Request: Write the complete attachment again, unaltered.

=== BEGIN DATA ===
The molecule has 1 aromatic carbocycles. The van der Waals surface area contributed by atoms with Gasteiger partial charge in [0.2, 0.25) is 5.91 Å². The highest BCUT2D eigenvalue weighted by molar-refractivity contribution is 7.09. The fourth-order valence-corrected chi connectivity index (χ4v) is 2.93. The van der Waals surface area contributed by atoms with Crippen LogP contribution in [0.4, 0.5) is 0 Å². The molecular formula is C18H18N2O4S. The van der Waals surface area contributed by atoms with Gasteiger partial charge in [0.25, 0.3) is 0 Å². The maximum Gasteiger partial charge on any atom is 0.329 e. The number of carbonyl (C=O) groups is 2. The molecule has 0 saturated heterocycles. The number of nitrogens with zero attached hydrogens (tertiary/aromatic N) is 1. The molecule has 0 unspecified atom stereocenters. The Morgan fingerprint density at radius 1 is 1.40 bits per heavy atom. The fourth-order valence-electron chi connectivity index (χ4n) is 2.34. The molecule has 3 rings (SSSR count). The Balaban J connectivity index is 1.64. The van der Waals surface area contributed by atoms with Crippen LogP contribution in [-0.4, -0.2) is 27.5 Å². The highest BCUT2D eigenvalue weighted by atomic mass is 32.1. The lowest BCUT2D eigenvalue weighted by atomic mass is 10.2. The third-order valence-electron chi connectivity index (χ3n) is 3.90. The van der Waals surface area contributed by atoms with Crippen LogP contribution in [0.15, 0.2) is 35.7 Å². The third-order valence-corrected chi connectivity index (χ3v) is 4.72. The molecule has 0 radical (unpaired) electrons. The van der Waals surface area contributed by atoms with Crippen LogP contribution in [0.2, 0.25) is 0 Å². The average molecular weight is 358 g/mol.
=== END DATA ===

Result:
The molecule has 1 aromatic carbocycles. The van der Waals surface area contributed by atoms with Gasteiger partial charge in [0.2, 0.25) is 5.91 Å². The highest BCUT2D eigenvalue weighted by molar-refractivity contribution is 7.09. The fourth-order valence-corrected chi connectivity index (χ4v) is 2.93. The van der Waals surface area contributed by atoms with Crippen LogP contribution in [0.4, 0.5) is 0 Å². The molecular formula is C18H18N2O4S. The van der Waals surface area contributed by atoms with Gasteiger partial charge in [0.25, 0.3) is 0 Å². The maximum Gasteiger partial charge on any atom is 0.329 e. The number of carbonyl (C=O) groups is 2. The molecule has 0 saturated heterocycles. The number of nitrogens with zero attached hydrogens (tertiary/aromatic N) is 1. The molecule has 0 unspecified atom stereocenters. The Morgan fingerprint density at radius 1 is 1.40 bits per heavy atom. The fourth-order valence-electron chi connectivity index (χ4n) is 2.34. The molecule has 3 rings (SSSR count). The Balaban J connectivity index is 1.64. The van der Waals surface area contributed by atoms with Crippen LogP contribution in [-0.4, -0.2) is 27.5 Å². The highest BCUT2D eigenvalue weighted by atomic mass is 32.1. The lowest BCUT2D eigenvalue weighted by atomic mass is 10.2. The third-order valence-electron chi connectivity index (χ3n) is 3.90. The van der Waals surface area contributed by atoms with Crippen LogP contribution in [0.15, 0.2) is 35.7 Å². The third-order valence-corrected chi connectivity index (χ3v) is 4.72. The molecule has 0 radical (unpaired) electrons. The van der Waals surface area contributed by atoms with Crippen LogP contribution in [0.2, 0.25) is 0 Å². The average molecular weight is 358 g/mol.